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Jewish Families from Bzenec (Bisenz), Moravia, Czech Republic

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  • Sigmund Ehrenzweig (1864 - 1935)
    Sigmund EHRENZWEIG: b. 4 Aug 1864, Bisenz - d. 27 Jan 1935, Wien Information courtesy of various sources, including the following: A significant source on this family: Robert Lucas (RL) was born ...
  • Hatti / Henriette Veronika Berger (1914 - aft.1942)
    Marriage record: PRAHA 2735 O 1939 (i) (25/32) Death record: Born 04. 05. 1914 Last residence before deportation: Prague I Address/place of registration in the Protectorate: Prague I, Havelsk...
  • Salomon Haas (1814 - bef.1892)
    Birth 1814 1857 census Organised private education for his daughters in maths, history, science, geography, religion, French, Hebrew and music
  • Michael Stössler (1831 - 1882)
    Birth record Death record Obituary |18820510|14|100.0|0
  • Salamon Stössler (deceased)

This project seeks to list representatives of all of the Jewish families from the Moravian town of Bzenec (Bisenz) in the Czech Republic.

BZENEC (Ger. Bisenz), town in Moravia, Czech Republic. The synagogue demolished in 1859 had probably stood for 500 years. Its community was one of the oldest in Moravia. It is referred to by a Bzenec medieval chronicler as nidus judaeorum ("nest of Jews"). The Jewish quarter was destroyed in 1458. In 1604 there were 400 Jewish residents, living in 49 buildings, and a Jewish hospital. The Jewish quarter was again destroyed in 1605. The community suffered extreme hardship during the Prussian invasion of 1742; in 1777 the 93 houses in Jewish ownership were burnt down. It became a political community (see *Politische Gemeinden) in 1852. A new synagogue was built in 1863. There was a matzah factory in Bzenec and a sugar refinery owned by Rudolph *Auspitz. Rabbis of Bzenec include Nehemiah *Bruell (1866–70) and Moses Rosenmann (1894–97). The community numbered 137 families in 1753; 965 persons in 1857; 416 in 1900; and 138 (3.4% of the total population) in 1930. In Jan. 1943 the Jews in Bzenec were deported to Theresienstadt via *Kyjov and later to Nazi death camps, and the synagogue equipment was sent to the Jewish Central Museum in Prague. A small congregation administered by the Kyjov community was reestablished after World War II. In 1956 a monument in memory of the Nazi victims was dedicated in the cemetery.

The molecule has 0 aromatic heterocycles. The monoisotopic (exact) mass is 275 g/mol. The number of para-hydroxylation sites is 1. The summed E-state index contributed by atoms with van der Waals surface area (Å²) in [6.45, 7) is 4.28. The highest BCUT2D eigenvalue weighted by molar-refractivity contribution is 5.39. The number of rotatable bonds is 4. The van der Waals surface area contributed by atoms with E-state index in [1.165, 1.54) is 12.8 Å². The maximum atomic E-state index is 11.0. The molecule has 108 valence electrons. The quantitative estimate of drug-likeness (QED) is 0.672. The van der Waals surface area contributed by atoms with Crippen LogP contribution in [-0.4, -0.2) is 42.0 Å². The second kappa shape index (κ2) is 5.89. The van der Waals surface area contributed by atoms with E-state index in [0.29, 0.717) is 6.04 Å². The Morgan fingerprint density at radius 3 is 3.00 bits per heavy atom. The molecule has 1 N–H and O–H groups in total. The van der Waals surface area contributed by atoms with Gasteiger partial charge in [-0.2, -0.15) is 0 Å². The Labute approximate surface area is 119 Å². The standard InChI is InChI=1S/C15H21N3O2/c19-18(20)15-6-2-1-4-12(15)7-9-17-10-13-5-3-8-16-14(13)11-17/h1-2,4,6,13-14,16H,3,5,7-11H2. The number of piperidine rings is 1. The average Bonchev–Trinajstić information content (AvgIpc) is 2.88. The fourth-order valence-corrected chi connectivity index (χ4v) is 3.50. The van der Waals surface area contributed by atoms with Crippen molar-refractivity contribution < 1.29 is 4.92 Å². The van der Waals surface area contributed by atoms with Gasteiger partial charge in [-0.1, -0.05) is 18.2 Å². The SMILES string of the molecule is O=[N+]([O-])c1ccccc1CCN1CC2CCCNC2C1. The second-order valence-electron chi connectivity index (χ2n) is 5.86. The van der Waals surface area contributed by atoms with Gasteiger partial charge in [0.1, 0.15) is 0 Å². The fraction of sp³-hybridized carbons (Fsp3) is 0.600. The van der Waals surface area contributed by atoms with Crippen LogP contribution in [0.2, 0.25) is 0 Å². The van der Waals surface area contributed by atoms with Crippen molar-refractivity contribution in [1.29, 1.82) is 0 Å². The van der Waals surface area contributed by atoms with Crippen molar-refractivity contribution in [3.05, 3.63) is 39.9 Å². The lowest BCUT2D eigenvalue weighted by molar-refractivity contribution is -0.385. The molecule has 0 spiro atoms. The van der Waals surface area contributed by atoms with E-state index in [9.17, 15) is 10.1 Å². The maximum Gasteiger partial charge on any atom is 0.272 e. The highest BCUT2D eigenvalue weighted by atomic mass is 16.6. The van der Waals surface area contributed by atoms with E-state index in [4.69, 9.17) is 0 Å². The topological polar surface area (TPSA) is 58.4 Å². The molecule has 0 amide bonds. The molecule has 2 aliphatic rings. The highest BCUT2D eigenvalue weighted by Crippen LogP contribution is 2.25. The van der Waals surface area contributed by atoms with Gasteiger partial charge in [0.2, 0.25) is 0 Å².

J. Hoff, in: H. Gold (ed.), Die Juden und Judengemeinden Maehrens (1929), 119–22; M. Stein (ed.), Jahrbuch des traditionstreuen Rabbiner-Verbandes in der Slovakei (1925/26), 15–21.